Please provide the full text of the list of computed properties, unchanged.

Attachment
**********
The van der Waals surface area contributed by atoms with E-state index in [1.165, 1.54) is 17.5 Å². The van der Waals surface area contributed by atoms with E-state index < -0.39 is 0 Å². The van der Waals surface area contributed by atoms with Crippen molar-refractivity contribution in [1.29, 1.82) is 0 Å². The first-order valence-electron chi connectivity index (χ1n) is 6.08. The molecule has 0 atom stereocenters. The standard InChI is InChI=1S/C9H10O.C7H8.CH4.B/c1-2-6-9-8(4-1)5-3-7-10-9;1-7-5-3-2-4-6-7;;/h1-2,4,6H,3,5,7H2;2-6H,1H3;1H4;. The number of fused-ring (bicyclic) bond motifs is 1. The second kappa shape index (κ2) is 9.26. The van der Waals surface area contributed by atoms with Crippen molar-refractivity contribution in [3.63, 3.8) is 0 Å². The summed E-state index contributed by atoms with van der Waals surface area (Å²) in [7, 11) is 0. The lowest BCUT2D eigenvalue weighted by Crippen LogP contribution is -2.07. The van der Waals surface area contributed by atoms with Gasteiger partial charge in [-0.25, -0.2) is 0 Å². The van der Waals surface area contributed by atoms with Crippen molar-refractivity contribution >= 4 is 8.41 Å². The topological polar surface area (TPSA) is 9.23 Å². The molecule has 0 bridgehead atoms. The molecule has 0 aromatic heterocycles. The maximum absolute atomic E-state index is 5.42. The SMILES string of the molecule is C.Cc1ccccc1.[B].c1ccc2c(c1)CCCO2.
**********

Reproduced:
The van der Waals surface area contributed by atoms with E-state index in [1.165, 1.54) is 17.5 Å². The van der Waals surface area contributed by atoms with E-state index < -0.39 is 0 Å². The van der Waals surface area contributed by atoms with Crippen molar-refractivity contribution in [1.29, 1.82) is 0 Å². The first-order valence-electron chi connectivity index (χ1n) is 6.08. The molecule has 0 atom stereocenters. The standard InChI is InChI=1S/C9H10O.C7H8.CH4.B/c1-2-6-9-8(4-1)5-3-7-10-9;1-7-5-3-2-4-6-7;;/h1-2,4,6H,3,5,7H2;2-6H,1H3;1H4;. The number of fused-ring (bicyclic) bond motifs is 1. The second kappa shape index (κ2) is 9.26. The van der Waals surface area contributed by atoms with Crippen molar-refractivity contribution in [3.63, 3.8) is 0 Å². The summed E-state index contributed by atoms with van der Waals surface area (Å²) in [7, 11) is 0. The lowest BCUT2D eigenvalue weighted by Crippen LogP contribution is -2.07. The van der Waals surface area contributed by atoms with Gasteiger partial charge in [-0.25, -0.2) is 0 Å². The van der Waals surface area contributed by atoms with Crippen molar-refractivity contribution >= 4 is 8.41 Å². The topological polar surface area (TPSA) is 9.23 Å². The molecule has 0 bridgehead atoms. The molecule has 0 aromatic heterocycles. The maximum absolute atomic E-state index is 5.42. The SMILES string of the molecule is C.Cc1ccccc1.[B].c1ccc2c(c1)CCCO2.